We use mobile apps every day, and when downloading them, we assume our data will be stored securely. Most users don’t even think twice about the possibility that the app they have just installed is a privacy leak waiting to happen.
How many apps on your device do you think can compromise your personal data and sensitive information? We hate to be the bearer of bad news, but the number is more than you think. Just because they haven’t made it to the headlines doesn’t make them safe.
Now, a bunch of apps has been caught leaking data from 100 million users. If you have any of the offending apps, deleted them immediately.
Here’s the backstory
It didn’t take long for Check Point Research to start seeing red flags. The company only had to examine 23 Android apps to start seeing a pattern of exposed personal details. Through various misconfigurations of third-party cloud services, as many as 100 million users could have had their data compromised.
“CPR saw numerous app developers misusing third party cloud-services, such as real-time databases, notification managers and cloud storage, resulting in data exposure of not only themselves, but that of users,” the company said in a press statement.
Exposed personal data ranged from emails, chat messages, location, passwords and photos. This would be a treasure trove of information if cybercriminals wanted to commit identity theft, fraud and other online scams.
Providing a few examples, CPR explained that the Astro Guru app, which has over 10 million downloads, could be used to extract:
- Dates of birth
- Email addresses
- Payment details
The taxi application T’Leva is another example of usable data extraction. If a hacker used the same techniques as CPR, the criminal could steal:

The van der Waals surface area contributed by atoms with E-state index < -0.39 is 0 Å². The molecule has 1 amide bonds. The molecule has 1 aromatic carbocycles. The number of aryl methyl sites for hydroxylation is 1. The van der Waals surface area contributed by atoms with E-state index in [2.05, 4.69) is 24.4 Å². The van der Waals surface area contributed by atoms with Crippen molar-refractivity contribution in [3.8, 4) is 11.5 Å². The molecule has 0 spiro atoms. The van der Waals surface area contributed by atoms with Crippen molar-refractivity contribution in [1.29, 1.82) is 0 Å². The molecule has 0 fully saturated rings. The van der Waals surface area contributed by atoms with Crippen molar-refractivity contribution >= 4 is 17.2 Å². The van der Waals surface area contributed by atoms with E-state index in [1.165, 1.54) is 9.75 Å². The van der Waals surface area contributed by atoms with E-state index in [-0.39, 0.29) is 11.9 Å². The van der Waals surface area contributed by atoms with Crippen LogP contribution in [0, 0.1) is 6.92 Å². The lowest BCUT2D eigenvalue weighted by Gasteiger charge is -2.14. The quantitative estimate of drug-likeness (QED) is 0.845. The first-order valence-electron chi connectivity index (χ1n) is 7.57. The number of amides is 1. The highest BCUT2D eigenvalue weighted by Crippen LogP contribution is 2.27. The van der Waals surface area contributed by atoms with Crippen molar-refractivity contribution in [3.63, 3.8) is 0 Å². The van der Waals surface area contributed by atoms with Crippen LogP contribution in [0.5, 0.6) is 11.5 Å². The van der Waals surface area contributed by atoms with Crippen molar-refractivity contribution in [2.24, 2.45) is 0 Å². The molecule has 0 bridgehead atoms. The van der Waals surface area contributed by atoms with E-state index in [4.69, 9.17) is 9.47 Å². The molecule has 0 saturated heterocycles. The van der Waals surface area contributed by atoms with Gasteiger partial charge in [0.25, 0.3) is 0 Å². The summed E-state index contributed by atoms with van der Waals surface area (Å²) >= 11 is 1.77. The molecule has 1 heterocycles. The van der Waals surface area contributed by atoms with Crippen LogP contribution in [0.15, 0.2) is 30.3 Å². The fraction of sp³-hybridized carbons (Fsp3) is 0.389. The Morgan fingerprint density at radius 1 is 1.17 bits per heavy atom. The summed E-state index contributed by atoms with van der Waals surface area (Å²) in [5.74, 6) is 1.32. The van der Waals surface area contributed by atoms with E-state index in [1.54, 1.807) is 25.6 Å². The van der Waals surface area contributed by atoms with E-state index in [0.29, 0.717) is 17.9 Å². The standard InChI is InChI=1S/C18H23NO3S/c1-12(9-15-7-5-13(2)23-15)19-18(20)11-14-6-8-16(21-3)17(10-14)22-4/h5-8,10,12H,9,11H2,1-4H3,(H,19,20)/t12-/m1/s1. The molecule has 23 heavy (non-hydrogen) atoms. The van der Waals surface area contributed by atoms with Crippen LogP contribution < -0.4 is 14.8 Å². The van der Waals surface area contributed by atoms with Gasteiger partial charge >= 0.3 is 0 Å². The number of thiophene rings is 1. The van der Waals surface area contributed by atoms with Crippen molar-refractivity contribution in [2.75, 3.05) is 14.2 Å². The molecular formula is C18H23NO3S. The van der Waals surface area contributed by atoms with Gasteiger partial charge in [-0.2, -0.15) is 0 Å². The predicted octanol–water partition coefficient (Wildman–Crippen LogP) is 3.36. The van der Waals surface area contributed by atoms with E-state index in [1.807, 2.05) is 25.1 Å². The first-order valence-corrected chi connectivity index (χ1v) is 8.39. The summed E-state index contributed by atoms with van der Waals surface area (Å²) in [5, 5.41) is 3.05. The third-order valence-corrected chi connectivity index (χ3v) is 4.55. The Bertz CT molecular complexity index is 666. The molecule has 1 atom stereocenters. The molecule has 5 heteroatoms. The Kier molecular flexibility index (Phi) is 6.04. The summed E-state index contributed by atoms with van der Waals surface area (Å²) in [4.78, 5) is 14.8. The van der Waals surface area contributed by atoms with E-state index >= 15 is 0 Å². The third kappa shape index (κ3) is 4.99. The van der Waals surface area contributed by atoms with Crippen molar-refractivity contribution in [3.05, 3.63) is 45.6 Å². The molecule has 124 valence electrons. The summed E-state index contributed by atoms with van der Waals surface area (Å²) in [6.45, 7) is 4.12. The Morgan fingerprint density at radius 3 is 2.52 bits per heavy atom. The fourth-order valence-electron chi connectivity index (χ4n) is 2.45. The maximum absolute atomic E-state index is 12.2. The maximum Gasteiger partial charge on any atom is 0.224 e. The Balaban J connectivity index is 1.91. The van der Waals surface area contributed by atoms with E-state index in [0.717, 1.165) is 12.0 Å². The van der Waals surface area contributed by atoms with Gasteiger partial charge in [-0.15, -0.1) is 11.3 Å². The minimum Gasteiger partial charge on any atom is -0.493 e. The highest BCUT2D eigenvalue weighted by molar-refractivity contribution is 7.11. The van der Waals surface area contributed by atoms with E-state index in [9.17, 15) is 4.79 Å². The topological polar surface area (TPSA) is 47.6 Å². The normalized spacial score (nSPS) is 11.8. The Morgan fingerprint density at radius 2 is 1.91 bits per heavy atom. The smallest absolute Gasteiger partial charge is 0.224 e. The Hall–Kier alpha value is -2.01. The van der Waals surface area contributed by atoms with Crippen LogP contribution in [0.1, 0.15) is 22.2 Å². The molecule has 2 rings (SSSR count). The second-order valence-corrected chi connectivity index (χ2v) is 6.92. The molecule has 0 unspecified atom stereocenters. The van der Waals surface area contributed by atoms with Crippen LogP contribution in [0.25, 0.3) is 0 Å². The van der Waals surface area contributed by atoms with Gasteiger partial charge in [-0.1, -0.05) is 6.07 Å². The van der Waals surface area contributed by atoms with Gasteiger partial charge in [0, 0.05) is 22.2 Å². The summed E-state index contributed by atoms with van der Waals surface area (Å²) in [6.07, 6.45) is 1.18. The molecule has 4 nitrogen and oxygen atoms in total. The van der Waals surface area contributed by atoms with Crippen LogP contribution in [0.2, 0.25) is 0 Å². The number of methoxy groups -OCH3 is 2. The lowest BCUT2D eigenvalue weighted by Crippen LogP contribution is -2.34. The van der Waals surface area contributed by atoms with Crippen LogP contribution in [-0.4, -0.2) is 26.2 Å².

- Chat messages between drivers and passengers
- Users’ full names
- Phone numbers
“CPR successfully accessed sensitive data from real-time databases of 13 Android applications, ranging from 10,000 to 10 million downloads. If a malicious actor gains access to the sensitive data extracted by CPR, it would potentially lead to fraud, identity-theft, and service-swipe,” CPR explained.
The Logo Maker app has been found to expose:
- Email addresses
- User ID
Screen Recorder, which has over 10 million downloads, exposes recordings made by users. CPR managed to breach the cloud storage facility after it found the keys exposed. The iFax app, with 500,000 downloads, had the same vulnerability.
Storing cloud-service keys inside an app is a terrible idea, and some developers are aware of the bad practice. Through CPR’s research, it found several cases where developers tried to “cover-up the problem with a solution that did not fix the problem.”
What you can do about it
There’s very little that you can do about misconfigurations of third-party cloud services. It is up to the developers to keep themselves and their users’ data safe. Aviran Hazum, Manager of Mobile Research at CPR, says that “developers need to scan their applications for the vulnerabilities” before releasing them to the market.
The best course of action is to delete all the apps mentioned in the report if you have them installed. You can also check if your data has been exposed to the Dark Web using the popular haveibeenpwned.com website. Tap or click here to find out how to use the tool.
It is generally a good idea to read online reviews of an app before downloading. Also, do a quick Google search to see if it has been mentioned in any security briefings.